By pursuing an unrelenting and bloody military campaign against the Liberation Tigers of Tamil Eelam (LTTE), the Sri Lankan government has won the war in Sri Lanka but the crucial question remains on whether it has won peace. With over 8000 Tamil civilians dead since January, thousands more seriously wounded and maimed and around 250,000 displaced, this is not the bloodless liberation of Tamils that Sri Lankan President Mahinda Rajapakse claims to have brought about. Instead, what remains is an aggrieved and starved minority within the country and an embittered and aggressive diaspora across the world.
With journalists and international organizations banned from the conflict zone, this war has been fought without any witnesses. But rules of war have been violated repeatedly by both sides - the Sri Lankan military has used excessive force, bombed hospitals and self-declared safe zones; the Tamil Tigers have forced children to fight and fired on civilians trying to flee areas of fighting. And the world has watched silently, with the United Nations deliberating for months whether the matter should be raised in a special session either at its Human Rights Council in Geneva, a multilateral body set up to address situations of such egregious human rights violations, or at the UN Security Council. This, despite the unanimous resolution taken by the UN General Assembly in 2005 that the Security Council should take 'timely and decisive' action when 'national authorities are failing to protect their populations from genocide, war crimes, ethnic cleansing and crimes against humanity.'
China, Russia, Libya, Vietnam and curiously, Japan, have opposed having the Sri Lankan situation discussed at a formal session of the Security Council. In fact, geopolitical realities have played out most starkly on the issue of international action on Sri Lanka. Conscious of China's increasing influence in the island nation, India has, with some degree of discomfort, continued to support the Rajapakse regime's militaristic agenda. Japan, despite its role in advocating human security, has stayed silent on the killings of thousands, not wanting to lose its leverage to China.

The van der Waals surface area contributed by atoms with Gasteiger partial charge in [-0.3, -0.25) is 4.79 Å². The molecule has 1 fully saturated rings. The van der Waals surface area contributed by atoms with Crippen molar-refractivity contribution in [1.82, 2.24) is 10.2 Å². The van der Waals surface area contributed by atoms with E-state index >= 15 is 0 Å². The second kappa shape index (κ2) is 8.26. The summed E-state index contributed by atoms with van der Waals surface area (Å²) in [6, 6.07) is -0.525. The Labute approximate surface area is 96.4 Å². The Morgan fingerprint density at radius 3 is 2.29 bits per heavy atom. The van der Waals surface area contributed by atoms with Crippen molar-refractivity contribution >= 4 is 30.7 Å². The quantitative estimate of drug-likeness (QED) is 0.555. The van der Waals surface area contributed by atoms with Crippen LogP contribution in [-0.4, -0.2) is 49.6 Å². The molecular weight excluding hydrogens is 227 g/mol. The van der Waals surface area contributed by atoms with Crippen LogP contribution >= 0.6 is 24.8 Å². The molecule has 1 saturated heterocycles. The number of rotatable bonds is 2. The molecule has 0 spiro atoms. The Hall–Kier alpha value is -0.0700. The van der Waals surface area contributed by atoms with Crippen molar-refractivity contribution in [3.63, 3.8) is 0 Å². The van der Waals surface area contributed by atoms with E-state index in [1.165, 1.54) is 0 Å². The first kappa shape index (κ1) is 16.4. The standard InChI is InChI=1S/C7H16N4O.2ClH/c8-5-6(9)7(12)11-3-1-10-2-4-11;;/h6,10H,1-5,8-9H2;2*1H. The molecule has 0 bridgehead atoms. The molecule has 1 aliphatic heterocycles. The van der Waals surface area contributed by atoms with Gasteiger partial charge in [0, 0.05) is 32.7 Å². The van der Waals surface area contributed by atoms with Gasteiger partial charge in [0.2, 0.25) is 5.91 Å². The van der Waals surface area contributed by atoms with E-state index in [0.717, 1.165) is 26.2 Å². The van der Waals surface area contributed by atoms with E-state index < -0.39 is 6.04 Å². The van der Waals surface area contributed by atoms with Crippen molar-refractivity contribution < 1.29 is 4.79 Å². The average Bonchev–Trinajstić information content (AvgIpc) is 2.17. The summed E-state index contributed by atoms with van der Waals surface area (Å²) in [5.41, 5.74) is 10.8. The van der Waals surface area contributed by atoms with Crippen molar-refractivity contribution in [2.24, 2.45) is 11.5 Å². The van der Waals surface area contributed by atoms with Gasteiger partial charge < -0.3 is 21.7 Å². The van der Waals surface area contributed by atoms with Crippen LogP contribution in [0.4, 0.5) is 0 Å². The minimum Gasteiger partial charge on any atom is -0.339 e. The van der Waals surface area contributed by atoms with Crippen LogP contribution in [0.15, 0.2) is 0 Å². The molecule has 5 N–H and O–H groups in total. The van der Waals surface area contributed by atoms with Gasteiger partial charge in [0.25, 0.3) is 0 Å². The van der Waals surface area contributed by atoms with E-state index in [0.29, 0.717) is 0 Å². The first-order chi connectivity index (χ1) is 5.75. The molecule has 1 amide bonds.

So what lies ahead for the future of the Tamil political identity in Sri Lanka? For over two decades, the LTTE positioned itself as the sole representative of the Tamil people in Sri Lanka. The LTTE, despite its decreasing popularity with Tamils within Sri Lanka, was able to survive largely due to the unflinching support of the international Tamil diaspora, which came not willingly but because of the brute force that the group exercised on the community. This diaspora will be crucial to the development of a Tamil resistance movement of any strength. Though hundreds of underground LTTE cadres are said to be present in Sri Lanka, particularly in the East, they would find it difficult to mobilise themselves, in the face of heavy clampdown by the Sri Lankan government.
However, given that the Sri Lankan government has so far not addressed any of the core issues which lie at the heart of the conflict, resistance from the Tamil community will be an inevitable outcome. What form this movement takes depends on a series of factors which include how the Sri Lankan government engages with Tamil and other minority groups in Sri Lanka, what sort of political negotiations take place with Tamil representatives in Sri Lanka, and how much legitimacy these representatives enjoy within the Tamil population. But undoubtedly the Sri Lankan government needs to start the process sooner rather than later, because the seeds of radicalization will be sown in the camps where the displaced, already traumatized and starved by the conflict, wait to go home.